In this issue

  Many Open Questions and Issues

Down the learning Curve with Emerging Technologies

Briefing Note on the Kyoto Protocol

Japan needs Nuclear Power to Reduce CO2 emissions

Markal ‘‘most widely used’’ model, but...


Clearly, a score of technical and regulatory issues remain unsolved in the current Protocol. All rules, regulations, conditions and modalities regarding international cooperative actions and their monitoring, certification, etc. are still to be settled. Only the main principles are agreed at this stage. Many issues are deferred to the next meeting, COP4, to be held in November 1998 at Buenos Aires. Even decisions on the Meetings of the Parties will be deferred until after the Protocol has entered into force. Advice and guidance from UNFCCC Subsidiary Bodies, from IPCC and other organizations like OECD/IEA is sought.

Implications for Modeling, Analysis and Policy

Many details are as yet unresolved, and at least for some time it will remain uncertain if the Protocol will ever will be implemented at all. However, the principles adopted indicate a need for extended modeling and analysis. Assuming that the Protocol will eventually become operational, it raises several new and/or underexposed questions:

What are the implications of dealing with a ‘six-gas basket’ commitment to limit GHG emissions from fossil fuel consumption, industry, agriculture, waste management and forestry instead of the far more thoroughly analyzed issue of CO2 (or three-gas basket) emissions associated with the energy sector?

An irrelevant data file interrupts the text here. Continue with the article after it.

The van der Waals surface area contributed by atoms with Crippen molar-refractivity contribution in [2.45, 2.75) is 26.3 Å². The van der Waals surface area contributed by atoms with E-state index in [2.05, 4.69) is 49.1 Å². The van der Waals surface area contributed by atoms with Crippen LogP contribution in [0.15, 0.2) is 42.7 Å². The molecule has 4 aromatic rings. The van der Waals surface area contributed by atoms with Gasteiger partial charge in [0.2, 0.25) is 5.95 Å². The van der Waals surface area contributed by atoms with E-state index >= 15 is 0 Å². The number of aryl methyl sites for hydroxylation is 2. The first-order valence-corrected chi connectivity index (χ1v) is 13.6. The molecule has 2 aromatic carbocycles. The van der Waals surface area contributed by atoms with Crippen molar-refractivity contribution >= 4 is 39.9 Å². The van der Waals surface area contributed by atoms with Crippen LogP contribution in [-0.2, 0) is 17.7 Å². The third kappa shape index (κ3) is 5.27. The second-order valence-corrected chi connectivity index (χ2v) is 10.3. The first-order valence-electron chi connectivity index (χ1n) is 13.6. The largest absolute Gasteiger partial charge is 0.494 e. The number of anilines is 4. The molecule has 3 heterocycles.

How to estimate what policies and measures to implement nationally and to what level, in light of prospects for flexible options like emission trading and/or joint projects with other Annex-1 Parties, CDM projects with non-Annex-1 Parties (including “saving” of credits from 2000 onwards), and banking for future periods?
What should still to be developed arrangements for such international and intertemporal instruments look like; and vice-versa: how will future arrangements affect their potential, feasibility and impact?

Concluding Remarks

The fact that a Kyoto Protocol was adopted by the COP3 meeting is a very important, but first step on a road leading to concerted, worldwide attempts to mitigate climate change. The legally binding commitments made by Annex-1 Parties may seem very ambitious and (too) drastic at first glance to some, and utterly insufficient to solve the problem to others. Strictly speaking the latter is correct: the expected growth in emissions in non-Annex-1 countries will more than offset the committed reductions in the industrialized World. Rapid stabilization of atmospheric concentrations will require something like a 60% cut in emissions worldwide. Nonetheless, if and when entered into force the Kyoto Protocol in all likelihood marks an unprecedented and irreversible turning point for economic, energy and environment policy thinking.

Considering the various options for enhanced flexibility (emission trading, joint projects and CDM) and the inclusion of all six GHGs and land-use changes, it is not inconceivable that the currently agreed commitments can be met at limited overall costs. The relatively weak commitments of Russia, Ukraine and other non-OECD parties offer favorable prospects for low-cost, cooperative strategies. Very tentative estimates at ECN Policy Studies, using ETSAP results and other sources, seem to confirm this notion. In addition, successful development of the CDM can further broaden the scope for relatively low-cost emission reductions. More than ever, exploration and assessment of such international actions calls for the widespread use of well-established and comparable tools and databases, as well as for new modeling approaches. To follow up on the directions set out by the Kyoto Protocol, there is a clear need for encompassing other sectors than energy supply, conversion and end-use, for more comprehensive treatment of all greenhouse gases, and for multi-country analyses.

GianCarlo Tosato
Project Head ETSAP

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